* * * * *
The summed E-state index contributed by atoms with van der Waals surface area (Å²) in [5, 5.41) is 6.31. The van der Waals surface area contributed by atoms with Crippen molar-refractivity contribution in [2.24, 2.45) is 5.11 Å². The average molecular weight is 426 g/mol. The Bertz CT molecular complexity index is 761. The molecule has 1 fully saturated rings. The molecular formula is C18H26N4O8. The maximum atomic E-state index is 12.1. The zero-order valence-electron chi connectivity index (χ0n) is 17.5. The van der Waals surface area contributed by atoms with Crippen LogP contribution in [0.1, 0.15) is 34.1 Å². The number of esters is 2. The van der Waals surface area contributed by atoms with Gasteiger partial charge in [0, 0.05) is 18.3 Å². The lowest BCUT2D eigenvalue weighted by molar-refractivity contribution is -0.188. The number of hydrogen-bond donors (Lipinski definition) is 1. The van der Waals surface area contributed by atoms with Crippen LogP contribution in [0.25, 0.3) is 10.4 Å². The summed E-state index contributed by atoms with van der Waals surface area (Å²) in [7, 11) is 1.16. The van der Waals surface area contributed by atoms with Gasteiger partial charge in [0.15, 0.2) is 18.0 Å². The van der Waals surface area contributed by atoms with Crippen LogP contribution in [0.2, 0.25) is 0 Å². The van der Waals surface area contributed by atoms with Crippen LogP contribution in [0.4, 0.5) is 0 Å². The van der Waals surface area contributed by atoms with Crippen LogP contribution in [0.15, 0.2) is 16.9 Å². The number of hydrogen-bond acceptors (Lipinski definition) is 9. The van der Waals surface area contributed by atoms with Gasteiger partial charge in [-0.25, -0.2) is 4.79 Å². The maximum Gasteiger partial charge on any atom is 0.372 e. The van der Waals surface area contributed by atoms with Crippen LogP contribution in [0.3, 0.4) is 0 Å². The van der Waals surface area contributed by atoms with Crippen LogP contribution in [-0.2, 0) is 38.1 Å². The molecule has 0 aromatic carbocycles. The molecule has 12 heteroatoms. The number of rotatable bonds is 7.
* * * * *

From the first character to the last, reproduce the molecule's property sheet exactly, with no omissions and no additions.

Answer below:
The summed E-state index contributed by atoms with van der Waals surface area (Å²) in [5, 5.41) is 6.31. The van der Waals surface area contributed by atoms with Crippen molar-refractivity contribution in [2.24, 2.45) is 5.11 Å². The average molecular weight is 426 g/mol. The Bertz CT molecular complexity index is 761. The molecule has 1 fully saturated rings. The molecular formula is C18H26N4O8. The maximum atomic E-state index is 12.1. The zero-order valence-electron chi connectivity index (χ0n) is 17.5. The van der Waals surface area contributed by atoms with Crippen LogP contribution in [0.1, 0.15) is 34.1 Å². The number of esters is 2. The van der Waals surface area contributed by atoms with Gasteiger partial charge in [0, 0.05) is 18.3 Å². The lowest BCUT2D eigenvalue weighted by molar-refractivity contribution is -0.188. The number of hydrogen-bond donors (Lipinski definition) is 1. The van der Waals surface area contributed by atoms with Crippen LogP contribution in [0.25, 0.3) is 10.4 Å². The summed E-state index contributed by atoms with van der Waals surface area (Å²) in [7, 11) is 1.16. The van der Waals surface area contributed by atoms with Gasteiger partial charge in [0.15, 0.2) is 18.0 Å². The van der Waals surface area contributed by atoms with Crippen LogP contribution in [0.2, 0.25) is 0 Å². The van der Waals surface area contributed by atoms with Crippen LogP contribution in [0.4, 0.5) is 0 Å². The van der Waals surface area contributed by atoms with Crippen LogP contribution in [0.15, 0.2) is 16.9 Å². The number of hydrogen-bond acceptors (Lipinski definition) is 9. The van der Waals surface area contributed by atoms with Gasteiger partial charge in [-0.25, -0.2) is 4.79 Å². The maximum Gasteiger partial charge on any atom is 0.372 e. The van der Waals surface area contributed by atoms with Crippen LogP contribution in [0.3, 0.4) is 0 Å². The van der Waals surface area contributed by atoms with Crippen LogP contribution in [-0.2, 0) is 38.1 Å². The molecule has 0 aromatic carbocycles. The molecule has 12 heteroatoms. The number of rotatable bonds is 7.